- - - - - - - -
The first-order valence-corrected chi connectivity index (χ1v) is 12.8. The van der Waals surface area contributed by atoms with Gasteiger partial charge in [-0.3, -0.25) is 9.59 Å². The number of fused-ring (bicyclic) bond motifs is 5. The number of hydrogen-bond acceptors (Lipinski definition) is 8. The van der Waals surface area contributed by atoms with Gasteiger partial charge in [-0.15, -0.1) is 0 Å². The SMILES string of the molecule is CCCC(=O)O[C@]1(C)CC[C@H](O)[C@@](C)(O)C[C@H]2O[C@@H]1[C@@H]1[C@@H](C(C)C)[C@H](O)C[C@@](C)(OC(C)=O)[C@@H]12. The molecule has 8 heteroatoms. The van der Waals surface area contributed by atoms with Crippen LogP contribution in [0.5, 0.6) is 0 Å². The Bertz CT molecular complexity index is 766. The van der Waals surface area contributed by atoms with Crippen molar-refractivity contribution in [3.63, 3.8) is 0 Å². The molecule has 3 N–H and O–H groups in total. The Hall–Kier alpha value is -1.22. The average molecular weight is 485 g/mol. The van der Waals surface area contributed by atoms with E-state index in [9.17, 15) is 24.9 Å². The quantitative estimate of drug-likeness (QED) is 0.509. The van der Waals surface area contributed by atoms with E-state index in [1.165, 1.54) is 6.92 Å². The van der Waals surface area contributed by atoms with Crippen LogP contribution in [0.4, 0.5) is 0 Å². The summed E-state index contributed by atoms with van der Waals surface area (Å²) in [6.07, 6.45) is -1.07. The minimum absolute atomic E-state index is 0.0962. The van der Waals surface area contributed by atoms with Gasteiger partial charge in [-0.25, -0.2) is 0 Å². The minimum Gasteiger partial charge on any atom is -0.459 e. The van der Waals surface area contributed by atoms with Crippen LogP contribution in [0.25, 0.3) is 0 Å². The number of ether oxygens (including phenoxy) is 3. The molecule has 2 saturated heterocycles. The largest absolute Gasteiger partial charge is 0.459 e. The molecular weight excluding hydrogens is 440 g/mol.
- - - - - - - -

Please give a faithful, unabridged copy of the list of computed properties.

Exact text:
The first-order valence-corrected chi connectivity index (χ1v) is 12.8. The van der Waals surface area contributed by atoms with Gasteiger partial charge in [-0.3, -0.25) is 9.59 Å². The number of fused-ring (bicyclic) bond motifs is 5. The number of hydrogen-bond acceptors (Lipinski definition) is 8. The van der Waals surface area contributed by atoms with Gasteiger partial charge in [-0.15, -0.1) is 0 Å². The SMILES string of the molecule is CCCC(=O)O[C@]1(C)CC[C@H](O)[C@@](C)(O)C[C@H]2O[C@@H]1[C@@H]1[C@@H](C(C)C)[C@H](O)C[C@@](C)(OC(C)=O)[C@@H]12. The molecule has 8 heteroatoms. The van der Waals surface area contributed by atoms with Crippen LogP contribution in [0.5, 0.6) is 0 Å². The Bertz CT molecular complexity index is 766. The van der Waals surface area contributed by atoms with Crippen molar-refractivity contribution in [3.63, 3.8) is 0 Å². The molecule has 3 N–H and O–H groups in total. The Hall–Kier alpha value is -1.22. The average molecular weight is 485 g/mol. The van der Waals surface area contributed by atoms with E-state index in [9.17, 15) is 24.9 Å². The quantitative estimate of drug-likeness (QED) is 0.509. The van der Waals surface area contributed by atoms with E-state index in [1.165, 1.54) is 6.92 Å². The van der Waals surface area contributed by atoms with Crippen LogP contribution in [0.4, 0.5) is 0 Å². The summed E-state index contributed by atoms with van der Waals surface area (Å²) in [6.07, 6.45) is -1.07. The minimum absolute atomic E-state index is 0.0962. The van der Waals surface area contributed by atoms with Gasteiger partial charge in [-0.25, -0.2) is 0 Å². The minimum Gasteiger partial charge on any atom is -0.459 e. The van der Waals surface area contributed by atoms with Crippen LogP contribution in [0.25, 0.3) is 0 Å². The number of ether oxygens (including phenoxy) is 3. The molecule has 2 saturated heterocycles. The largest absolute Gasteiger partial charge is 0.459 e. The molecular weight excluding hydrogens is 440 g/mol.